Will Salt Restriction Lead to Unhealthier Diets for Supertasters?

I am currently in Oslo for the 20th European Meeting of the European Society of Hypertension. Some of my readers may recall that 25 years ago, I started my research career with studies on the effects of salt on blood pressure – the debate on salt reduction was not new then – the debate is still alive today.

The question is not whether or not increased salt intake can increase blood pressure in some people – indeed, it does and much of my work at the time focused on trying to understand the physiology and genetics of this phenomenon.

Proponents of sodium restriction point to the number of heart attacks and strokes that could theoretically be prevented if population-wide salt reduction did indeed translate into lower blood pressure for the population, but to this date, this has yet to be shown in a prospective randomized-controlled trial proving that eating less salt actually saves lives.

Critics of these proposals fear that reducing the salt intake of the population may have unintended consequences for some.

A new spin on this theory of unintended consequences now comes from a paper by John Hayes and colleagues from Pennsylvania State University, published in the latest edition of Physiology and Behavior.

Hayes and colleagues examined the response of so-called “bitter supertasters” to varying amounts of salt in a wide range of foods. These bitter supertasters make up about 25% of the population and are genetically hypersensitive to bitter tastes, leading them to naturally avoid some vegetables and other foods that taste naturally bitter.

The researchers assessed the liking and intake of foods with varying amount of saltiness among 87 healthy adults (45 men).

Supertasters reported greater saltiness in chips/pretzels and broth at levels comparable to regular-sodium products; greater sensory and/or liking changes to growing sodium concentration in cheeses (where sodium ions mask bitterness) and broths; and less frequently salting foods.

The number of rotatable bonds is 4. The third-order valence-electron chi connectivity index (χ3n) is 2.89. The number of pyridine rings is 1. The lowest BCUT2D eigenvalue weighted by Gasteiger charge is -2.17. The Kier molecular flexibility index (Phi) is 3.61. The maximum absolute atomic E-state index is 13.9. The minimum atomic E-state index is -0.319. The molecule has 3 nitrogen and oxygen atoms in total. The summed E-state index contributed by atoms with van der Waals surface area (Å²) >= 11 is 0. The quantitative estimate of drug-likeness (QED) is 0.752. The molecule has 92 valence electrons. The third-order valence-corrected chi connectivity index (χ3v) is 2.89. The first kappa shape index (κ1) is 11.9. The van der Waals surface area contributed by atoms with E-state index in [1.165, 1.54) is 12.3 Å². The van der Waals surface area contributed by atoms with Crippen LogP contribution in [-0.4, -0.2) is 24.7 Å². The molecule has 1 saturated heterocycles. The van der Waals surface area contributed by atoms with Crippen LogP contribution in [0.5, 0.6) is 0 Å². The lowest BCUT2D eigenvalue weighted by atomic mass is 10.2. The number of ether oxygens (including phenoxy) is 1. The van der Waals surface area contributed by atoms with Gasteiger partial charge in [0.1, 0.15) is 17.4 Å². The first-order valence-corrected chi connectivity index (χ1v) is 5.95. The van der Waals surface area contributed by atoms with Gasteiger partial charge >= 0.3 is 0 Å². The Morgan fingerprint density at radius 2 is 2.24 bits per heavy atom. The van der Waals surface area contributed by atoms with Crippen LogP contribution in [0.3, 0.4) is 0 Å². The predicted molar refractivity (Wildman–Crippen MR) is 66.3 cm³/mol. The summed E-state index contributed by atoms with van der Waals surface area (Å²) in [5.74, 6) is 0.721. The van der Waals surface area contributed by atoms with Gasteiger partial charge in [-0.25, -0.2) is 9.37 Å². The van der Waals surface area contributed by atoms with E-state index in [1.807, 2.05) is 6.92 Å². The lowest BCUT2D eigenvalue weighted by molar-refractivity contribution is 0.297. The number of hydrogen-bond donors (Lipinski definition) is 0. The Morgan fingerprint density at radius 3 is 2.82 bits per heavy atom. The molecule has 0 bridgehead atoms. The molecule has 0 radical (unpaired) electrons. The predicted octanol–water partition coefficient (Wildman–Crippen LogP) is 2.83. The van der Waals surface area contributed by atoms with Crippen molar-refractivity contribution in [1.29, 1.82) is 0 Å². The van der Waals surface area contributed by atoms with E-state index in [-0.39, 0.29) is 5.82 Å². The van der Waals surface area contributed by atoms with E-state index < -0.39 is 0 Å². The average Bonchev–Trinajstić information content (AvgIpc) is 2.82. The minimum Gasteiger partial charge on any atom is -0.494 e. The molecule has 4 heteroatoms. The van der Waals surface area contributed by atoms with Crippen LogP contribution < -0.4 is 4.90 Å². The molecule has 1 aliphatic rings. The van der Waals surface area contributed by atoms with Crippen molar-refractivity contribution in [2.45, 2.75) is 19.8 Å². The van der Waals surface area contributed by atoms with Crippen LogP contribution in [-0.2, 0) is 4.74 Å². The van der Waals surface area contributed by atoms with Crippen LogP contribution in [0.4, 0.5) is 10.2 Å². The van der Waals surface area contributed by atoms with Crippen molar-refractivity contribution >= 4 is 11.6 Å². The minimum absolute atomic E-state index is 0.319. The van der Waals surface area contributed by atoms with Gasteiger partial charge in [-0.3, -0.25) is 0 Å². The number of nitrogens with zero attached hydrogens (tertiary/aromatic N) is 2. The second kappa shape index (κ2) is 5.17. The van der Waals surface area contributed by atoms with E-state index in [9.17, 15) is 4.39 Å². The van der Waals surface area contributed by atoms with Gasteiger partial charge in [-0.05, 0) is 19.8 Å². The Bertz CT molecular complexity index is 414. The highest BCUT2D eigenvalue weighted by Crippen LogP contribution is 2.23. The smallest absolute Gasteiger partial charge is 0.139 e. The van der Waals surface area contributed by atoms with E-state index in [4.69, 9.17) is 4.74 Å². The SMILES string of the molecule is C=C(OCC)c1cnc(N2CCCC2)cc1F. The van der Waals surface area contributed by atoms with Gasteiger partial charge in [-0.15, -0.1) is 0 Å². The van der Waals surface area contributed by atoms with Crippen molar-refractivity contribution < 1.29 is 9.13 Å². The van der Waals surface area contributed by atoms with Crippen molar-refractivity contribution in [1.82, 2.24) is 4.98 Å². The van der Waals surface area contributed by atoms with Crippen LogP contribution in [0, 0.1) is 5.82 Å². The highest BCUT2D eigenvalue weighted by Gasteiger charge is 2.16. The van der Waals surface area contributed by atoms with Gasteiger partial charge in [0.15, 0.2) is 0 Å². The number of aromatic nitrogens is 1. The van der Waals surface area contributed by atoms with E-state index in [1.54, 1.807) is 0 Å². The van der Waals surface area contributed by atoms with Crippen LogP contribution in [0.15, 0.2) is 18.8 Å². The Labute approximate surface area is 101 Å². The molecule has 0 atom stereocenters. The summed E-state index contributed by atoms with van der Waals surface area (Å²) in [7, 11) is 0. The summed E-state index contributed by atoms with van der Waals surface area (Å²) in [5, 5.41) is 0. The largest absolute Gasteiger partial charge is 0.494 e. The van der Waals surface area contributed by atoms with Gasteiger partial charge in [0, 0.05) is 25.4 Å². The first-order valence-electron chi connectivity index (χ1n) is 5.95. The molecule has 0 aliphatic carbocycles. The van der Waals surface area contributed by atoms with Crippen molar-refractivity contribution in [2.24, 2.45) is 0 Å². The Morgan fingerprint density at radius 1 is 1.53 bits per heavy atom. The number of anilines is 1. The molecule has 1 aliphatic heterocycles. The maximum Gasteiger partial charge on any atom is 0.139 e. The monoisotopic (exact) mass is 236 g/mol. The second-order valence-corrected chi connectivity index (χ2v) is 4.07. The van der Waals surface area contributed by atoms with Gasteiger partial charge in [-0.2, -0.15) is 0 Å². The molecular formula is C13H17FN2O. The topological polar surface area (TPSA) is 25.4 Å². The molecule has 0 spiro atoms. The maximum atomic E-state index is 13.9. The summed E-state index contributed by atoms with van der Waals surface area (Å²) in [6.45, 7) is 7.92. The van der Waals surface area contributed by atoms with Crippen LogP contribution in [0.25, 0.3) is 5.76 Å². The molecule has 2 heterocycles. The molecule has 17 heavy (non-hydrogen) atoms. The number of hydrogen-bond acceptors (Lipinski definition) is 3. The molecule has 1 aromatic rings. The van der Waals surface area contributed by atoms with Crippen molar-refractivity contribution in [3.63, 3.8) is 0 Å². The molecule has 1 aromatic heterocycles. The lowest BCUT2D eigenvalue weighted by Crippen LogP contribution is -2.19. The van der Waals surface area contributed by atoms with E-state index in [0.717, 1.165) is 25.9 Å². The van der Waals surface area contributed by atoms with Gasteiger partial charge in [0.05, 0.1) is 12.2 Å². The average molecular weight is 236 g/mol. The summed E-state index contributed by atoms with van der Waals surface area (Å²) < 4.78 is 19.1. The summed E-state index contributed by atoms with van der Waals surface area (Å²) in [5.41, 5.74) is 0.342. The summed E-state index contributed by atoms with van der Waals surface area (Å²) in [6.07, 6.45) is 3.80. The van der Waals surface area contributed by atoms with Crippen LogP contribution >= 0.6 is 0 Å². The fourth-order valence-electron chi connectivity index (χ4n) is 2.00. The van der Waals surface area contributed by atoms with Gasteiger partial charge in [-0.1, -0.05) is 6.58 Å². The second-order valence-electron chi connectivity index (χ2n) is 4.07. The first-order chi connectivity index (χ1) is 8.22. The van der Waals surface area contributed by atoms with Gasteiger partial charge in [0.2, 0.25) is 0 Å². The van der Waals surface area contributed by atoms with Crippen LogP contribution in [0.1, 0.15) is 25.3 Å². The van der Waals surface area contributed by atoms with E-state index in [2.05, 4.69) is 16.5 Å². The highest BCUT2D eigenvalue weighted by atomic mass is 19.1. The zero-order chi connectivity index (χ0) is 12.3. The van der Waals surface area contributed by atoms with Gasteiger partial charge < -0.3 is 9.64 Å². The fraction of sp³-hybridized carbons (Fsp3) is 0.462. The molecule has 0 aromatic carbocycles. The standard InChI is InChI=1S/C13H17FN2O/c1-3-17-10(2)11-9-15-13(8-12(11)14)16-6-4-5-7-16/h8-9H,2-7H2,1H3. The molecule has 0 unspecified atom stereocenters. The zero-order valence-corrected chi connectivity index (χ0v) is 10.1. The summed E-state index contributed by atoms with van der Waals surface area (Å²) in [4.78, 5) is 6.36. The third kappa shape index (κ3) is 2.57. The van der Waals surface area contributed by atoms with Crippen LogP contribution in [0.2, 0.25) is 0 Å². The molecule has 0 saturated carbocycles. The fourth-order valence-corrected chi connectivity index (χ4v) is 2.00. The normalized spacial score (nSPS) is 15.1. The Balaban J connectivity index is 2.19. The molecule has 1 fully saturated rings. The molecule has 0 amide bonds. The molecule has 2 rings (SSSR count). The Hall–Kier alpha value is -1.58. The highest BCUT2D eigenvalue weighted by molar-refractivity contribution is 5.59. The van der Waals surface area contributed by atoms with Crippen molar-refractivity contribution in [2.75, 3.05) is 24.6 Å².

Increased propensity for bitter supertasting, independently explained variability in consuming high-sodium foods by impacting salt sensation and/or liking.

Bitter-supertasters reported greater changes in sensation when more salt was added to broth, which then associated with greater changes in broth liking, and with more frequent high-sodium food intake.

In contrast, greater papillae number was associated with less frequent high-sodium food intake via reduced liking for high-fat/high-sodium foods.

The researchers conclude that, variation in sensations from salt is associated with differences in hedonic responses to high-sodium foods and thus sodium intake between bitter-supertasters and non-supertasters.

Despite adding less salt, bitter supertasters consumed more sodium through food, as salt was more important to preference, both for its salty taste and masking of bitterness.

The researchers suggest that bitter-supertasters may use increased salt to mask bitterness in naturally bitter foods including vegetables and other foods that may be deemed to be healthy.

Reducing salt intake may make these foods less appealing to supertasters and may therefore adversely affect their nutrient intake.

Whether or not this is in fact true, it does appear that some people may have a natural (genetic) preference for higher salt in their diets – and may respond to population wide restrictions in salt use by simply reaching for the shaker.

Oslo, Norway

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Hayes JE, Sullivan BS, & Duffy VB (2010). Explaining variability in sodium intake through oral sensory phenotype, salt sensation and liking. Physiology & behavior, 100 (4), 369-80 PMID: 20380843